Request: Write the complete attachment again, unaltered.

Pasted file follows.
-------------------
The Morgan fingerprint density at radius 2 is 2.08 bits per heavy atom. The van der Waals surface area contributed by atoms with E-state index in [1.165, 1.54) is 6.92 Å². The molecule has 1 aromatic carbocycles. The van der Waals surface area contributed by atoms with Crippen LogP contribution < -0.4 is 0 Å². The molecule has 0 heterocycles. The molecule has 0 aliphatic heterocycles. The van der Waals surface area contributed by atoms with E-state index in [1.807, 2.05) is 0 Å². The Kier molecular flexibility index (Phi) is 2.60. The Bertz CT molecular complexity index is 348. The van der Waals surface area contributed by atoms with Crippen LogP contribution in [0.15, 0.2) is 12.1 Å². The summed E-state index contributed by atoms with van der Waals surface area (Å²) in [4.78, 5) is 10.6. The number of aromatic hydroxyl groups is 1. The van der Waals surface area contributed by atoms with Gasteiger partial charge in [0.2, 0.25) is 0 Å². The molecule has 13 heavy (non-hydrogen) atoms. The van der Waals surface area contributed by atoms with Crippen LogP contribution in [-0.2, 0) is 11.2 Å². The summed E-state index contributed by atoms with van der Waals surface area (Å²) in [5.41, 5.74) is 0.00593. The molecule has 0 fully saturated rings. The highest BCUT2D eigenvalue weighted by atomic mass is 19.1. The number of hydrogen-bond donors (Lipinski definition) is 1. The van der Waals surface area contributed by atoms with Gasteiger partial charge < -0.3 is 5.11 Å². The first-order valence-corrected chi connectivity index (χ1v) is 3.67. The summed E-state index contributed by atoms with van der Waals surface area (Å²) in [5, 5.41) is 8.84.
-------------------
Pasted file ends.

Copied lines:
The Morgan fingerprint density at radius 2 is 2.08 bits per heavy atom. The van der Waals surface area contributed by atoms with E-state index in [1.165, 1.54) is 6.92 Å². The molecule has 1 aromatic carbocycles. The van der Waals surface area contributed by atoms with Crippen LogP contribution < -0.4 is 0 Å². The molecule has 0 heterocycles. The molecule has 0 aliphatic heterocycles. The van der Waals surface area contributed by atoms with E-state index in [1.807, 2.05) is 0 Å². The Kier molecular flexibility index (Phi) is 2.60. The Bertz CT molecular complexity index is 348. The van der Waals surface area contributed by atoms with Crippen LogP contribution in [0.15, 0.2) is 12.1 Å². The summed E-state index contributed by atoms with van der Waals surface area (Å²) in [4.78, 5) is 10.6. The number of aromatic hydroxyl groups is 1. The van der Waals surface area contributed by atoms with Gasteiger partial charge in [0.2, 0.25) is 0 Å². The molecule has 13 heavy (non-hydrogen) atoms. The van der Waals surface area contributed by atoms with Crippen LogP contribution in [-0.2, 0) is 11.2 Å². The summed E-state index contributed by atoms with van der Waals surface area (Å²) in [5.41, 5.74) is 0.00593. The molecule has 0 fully saturated rings. The highest BCUT2D eigenvalue weighted by atomic mass is 19.1. The number of hydrogen-bond donors (Lipinski definition) is 1. The van der Waals surface area contributed by atoms with Gasteiger partial charge < -0.3 is 5.11 Å². The first-order valence-corrected chi connectivity index (χ1v) is 3.67. The summed E-state index contributed by atoms with van der Waals surface area (Å²) in [5, 5.41) is 8.84.